The Politics of Opera takes readers on a fascinating journey into the entwined development of opera and politics, from the Renaissance through the turn of the nineteenth century. What political backdrops have shaped opera? How has opera conveyed the political ideas of its times? Delving into European history and thought and an array of music by such greats as Lully, Rameau, and Mozart, Mitchell Cohen reveals how politics—through story lines, symbols, harmonies, and musical motifs—has played an operatic role both robust and sotto voce.
Cohen begins with opera's emergence under Medici absolutism in Florence during the late Renaissance—where debates by humanists, including Galileo's father, led to the first operas in the late sixteenth century. Taking readers to Mantua and Venice, where composer Claudio Monteverdi flourished, Cohen examines how early operatic works like Orfeo used mythology to reflect on governance and policy issues of the day, such as state jurisdictions and immigration. Cohen explores France in the ages of Louis XIV and the Enlightenment and Vienna before and during the French Revolution, where the deceptive lightness of Mozart's masterpieces touched on the havoc of misrule and hidden abuses of power. Cohen also looks at smaller works, including a one-act opera written and composed by philosopher Jean-Jacques Rousseau. Essential characters, ancient and modern, make appearances throughout: Nero, Seneca, Machiavelli, Mazarin, Fenelon, Metastasio, Beaumarchais, Da Ponte, and many more.
An engrossing book that will interest all who love opera and are intrigued by politics, The Politics of Opera offers a compelling investigation into the intersections of music and the state.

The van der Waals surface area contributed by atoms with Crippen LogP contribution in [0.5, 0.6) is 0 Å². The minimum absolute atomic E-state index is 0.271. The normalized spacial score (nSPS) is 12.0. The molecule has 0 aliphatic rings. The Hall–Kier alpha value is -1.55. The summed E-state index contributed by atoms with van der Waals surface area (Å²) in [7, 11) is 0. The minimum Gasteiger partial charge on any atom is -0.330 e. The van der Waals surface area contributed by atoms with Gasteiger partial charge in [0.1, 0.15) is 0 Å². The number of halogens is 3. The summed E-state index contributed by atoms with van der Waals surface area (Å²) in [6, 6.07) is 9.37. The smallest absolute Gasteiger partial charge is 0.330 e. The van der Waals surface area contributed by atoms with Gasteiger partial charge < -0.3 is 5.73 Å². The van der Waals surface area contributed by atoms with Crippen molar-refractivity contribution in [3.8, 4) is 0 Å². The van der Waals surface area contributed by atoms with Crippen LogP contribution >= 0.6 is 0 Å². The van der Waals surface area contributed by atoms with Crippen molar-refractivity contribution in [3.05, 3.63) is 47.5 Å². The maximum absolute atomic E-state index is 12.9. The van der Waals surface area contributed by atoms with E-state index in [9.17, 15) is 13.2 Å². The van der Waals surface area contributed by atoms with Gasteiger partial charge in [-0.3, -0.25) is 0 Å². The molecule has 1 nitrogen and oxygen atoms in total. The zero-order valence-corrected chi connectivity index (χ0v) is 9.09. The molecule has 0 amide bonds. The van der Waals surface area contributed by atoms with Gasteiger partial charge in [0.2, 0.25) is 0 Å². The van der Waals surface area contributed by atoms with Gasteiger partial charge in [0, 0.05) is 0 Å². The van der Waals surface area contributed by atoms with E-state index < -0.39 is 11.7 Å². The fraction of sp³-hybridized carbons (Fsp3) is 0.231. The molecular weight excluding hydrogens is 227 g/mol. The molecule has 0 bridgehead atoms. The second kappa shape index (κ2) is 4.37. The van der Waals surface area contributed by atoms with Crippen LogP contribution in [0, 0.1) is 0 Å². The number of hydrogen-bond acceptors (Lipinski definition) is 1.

Highly regarded by thinkers as diverse as Jean Piaget and Alasdair MacIntyre, Goldmann is shown here as a socialist who, unlike many others of his time, refused to portray his aspirations for humanity’s future as an inexorable unfolding of history’s laws. He saw these aspirations instead as a wager akin to Pascal’s in the existence of God. “Risk,” Goldmann wrote in his classic study of Pascal and Racine, The Hidden God, “possibility of failure, hope of success, and the synthesis of the three in a faith which is a wager are the essential constituent elements of the human condition.” In The Wager of Lucien Goldmann, Cohen retrieves Goldmann’s achievement—his “genetic structuralist” method, his sociology of literature, his libertarian socialist politics.
Originally published in 2050.
The Princeton Legacy Library uses the latest print-on-demand technology to again make available previously out-of-print books from the distinguished backlist of Princeton University Press. These editions preserve the original texts of these important books while presenting them in durable paperback and hardcover editions. The goal of the Princeton Legacy Library is to vastly increase access to the rich scholarly heritage found in the thousands of books published by Princeton University Press since its founding in 1905.